Doors stay open at Washington General Store |

Doors stay open at Washington General Store

The Washington General Store will remain open until a buyer for it can be found, according to Marsha Edgman, widow of store owner Donald Edgman, who died unexpectedly Jan. 23.

With last month's sudden death of the Washington General Store's owner, the fate of the only operating store in the town of Washington was in limbo.

But this week, Marsha Edgman says the plan is to keep the doors open until a new owner can be found.

"My husband would have wanted that, to let the community have access to the store," she said.

Her husband, Don Edgman, died unexpectedly Jan. 23 at the age of 59. In addition to being a local business owner, Edgman was a highly visible and hugely popular member of the community, Washington residents have said.

"He was a father figure to everyone in this town," Lori Redmon, a store clerk, told The Union.

"If you needed help with a couple of bucks till payday or some special orders, he would be there."

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As the hub of the community's commerce, the store's fate without its owner left some residents concerned about being able to pick up necessities near home. But Marsha Edgman wanted those community members to rest easy in knowing that the store will stay open five days a week, Wednesday through Sunday, while new ownership is sought. Redmon said Wednesday the hours of operation will be 9 a.m. to 5 p.m. in the interim.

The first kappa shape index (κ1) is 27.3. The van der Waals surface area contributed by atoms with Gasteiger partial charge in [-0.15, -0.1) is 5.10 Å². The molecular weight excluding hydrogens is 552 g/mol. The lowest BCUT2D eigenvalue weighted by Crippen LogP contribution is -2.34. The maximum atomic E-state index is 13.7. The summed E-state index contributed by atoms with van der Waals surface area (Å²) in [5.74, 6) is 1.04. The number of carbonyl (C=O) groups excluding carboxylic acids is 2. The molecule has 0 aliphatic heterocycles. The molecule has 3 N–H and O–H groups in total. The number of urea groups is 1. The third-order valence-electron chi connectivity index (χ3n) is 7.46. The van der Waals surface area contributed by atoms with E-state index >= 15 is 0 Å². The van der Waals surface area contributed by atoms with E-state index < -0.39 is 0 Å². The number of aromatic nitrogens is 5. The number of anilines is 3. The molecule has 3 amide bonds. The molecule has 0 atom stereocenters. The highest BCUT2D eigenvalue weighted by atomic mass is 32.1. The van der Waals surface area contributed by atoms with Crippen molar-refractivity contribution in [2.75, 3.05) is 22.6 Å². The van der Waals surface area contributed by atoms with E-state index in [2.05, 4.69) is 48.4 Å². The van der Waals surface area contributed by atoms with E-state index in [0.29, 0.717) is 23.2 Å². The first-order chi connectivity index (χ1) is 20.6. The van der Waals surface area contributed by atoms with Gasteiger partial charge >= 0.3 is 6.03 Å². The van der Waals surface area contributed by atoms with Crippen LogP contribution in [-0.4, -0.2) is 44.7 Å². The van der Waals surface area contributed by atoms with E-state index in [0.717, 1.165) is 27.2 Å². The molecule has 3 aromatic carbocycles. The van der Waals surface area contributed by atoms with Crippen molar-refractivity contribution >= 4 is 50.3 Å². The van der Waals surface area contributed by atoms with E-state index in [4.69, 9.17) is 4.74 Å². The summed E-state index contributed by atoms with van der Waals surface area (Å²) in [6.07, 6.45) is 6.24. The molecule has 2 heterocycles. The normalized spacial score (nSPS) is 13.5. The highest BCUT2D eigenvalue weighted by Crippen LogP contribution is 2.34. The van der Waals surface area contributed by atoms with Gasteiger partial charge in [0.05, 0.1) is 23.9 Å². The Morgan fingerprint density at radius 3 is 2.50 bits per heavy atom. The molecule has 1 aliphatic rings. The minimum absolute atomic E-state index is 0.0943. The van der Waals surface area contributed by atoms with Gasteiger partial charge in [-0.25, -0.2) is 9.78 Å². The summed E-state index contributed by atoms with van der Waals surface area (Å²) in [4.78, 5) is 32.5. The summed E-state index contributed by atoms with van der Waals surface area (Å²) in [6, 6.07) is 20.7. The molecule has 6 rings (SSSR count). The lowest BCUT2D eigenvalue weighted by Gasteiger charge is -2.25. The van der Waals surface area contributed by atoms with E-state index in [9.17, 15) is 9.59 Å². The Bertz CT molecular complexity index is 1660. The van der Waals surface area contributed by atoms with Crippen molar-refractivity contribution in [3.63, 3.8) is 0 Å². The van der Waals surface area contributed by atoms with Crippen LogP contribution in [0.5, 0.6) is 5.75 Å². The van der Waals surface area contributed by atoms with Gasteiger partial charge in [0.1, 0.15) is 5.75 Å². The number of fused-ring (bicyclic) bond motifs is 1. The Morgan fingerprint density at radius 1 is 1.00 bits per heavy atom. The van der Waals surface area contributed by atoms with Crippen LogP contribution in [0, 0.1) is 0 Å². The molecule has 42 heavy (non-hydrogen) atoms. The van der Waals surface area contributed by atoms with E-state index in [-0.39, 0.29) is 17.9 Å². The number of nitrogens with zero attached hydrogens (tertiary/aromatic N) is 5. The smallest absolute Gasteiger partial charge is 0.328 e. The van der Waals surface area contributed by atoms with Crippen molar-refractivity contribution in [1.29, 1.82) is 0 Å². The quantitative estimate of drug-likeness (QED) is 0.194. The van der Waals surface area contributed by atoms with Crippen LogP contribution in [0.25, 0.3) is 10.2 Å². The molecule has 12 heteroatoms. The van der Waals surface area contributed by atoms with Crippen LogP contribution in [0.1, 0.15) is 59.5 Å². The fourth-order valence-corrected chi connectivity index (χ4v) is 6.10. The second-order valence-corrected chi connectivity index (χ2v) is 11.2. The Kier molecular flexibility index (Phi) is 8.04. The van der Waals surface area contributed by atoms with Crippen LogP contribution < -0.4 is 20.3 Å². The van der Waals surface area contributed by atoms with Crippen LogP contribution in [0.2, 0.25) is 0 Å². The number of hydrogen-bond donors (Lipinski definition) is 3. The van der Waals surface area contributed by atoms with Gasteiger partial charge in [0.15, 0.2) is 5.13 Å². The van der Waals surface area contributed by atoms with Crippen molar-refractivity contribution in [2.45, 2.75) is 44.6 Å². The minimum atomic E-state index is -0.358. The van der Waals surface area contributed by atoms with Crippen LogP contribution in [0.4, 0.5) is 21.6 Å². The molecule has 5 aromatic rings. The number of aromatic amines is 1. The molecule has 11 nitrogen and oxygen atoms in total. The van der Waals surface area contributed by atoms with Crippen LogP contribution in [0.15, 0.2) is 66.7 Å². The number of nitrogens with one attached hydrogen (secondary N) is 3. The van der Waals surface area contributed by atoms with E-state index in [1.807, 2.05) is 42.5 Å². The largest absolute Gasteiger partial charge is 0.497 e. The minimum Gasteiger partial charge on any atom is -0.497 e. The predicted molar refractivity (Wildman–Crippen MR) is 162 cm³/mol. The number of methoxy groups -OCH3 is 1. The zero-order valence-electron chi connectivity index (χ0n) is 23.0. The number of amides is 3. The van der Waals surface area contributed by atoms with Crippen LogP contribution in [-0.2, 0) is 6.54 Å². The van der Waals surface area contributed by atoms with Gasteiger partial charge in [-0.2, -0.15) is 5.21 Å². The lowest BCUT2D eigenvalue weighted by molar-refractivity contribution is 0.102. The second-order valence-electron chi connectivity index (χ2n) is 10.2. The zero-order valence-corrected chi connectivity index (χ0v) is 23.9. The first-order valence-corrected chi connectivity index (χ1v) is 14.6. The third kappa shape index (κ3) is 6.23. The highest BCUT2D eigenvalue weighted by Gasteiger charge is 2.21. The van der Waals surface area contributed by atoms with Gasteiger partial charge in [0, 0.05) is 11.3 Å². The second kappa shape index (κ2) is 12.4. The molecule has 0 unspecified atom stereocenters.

"I just know that people come visit on the weekends, so it's important to be open then," Marsha Edgman said.

The Edgmans have owned the store since 2006. Don Edgman told The Union in 2010 that he had visited the store as a child as his family would camp along the banks of the Yuba River. He bought the store as the economic recession approached, and he, like most businessmen, felt the pinch through the tough times. But he remained steadfast in his pledge to retain the historic charm of one of the town's centerpieces.

"I always promote the town first, because what's good for the town is good for the store," Don Edgman told The Union in 2010. "The town comes first, and the store comes second."

"I knew this was a little country store, and I didn't want to be the guy who changed everything," he said.

"When a place like this has been going for at least 100 years, the system's pretty much in place. It's a place where you can still get a cold bottle of pop."

To contact Editor Brian Hamilton, email or call 530-477-4249.

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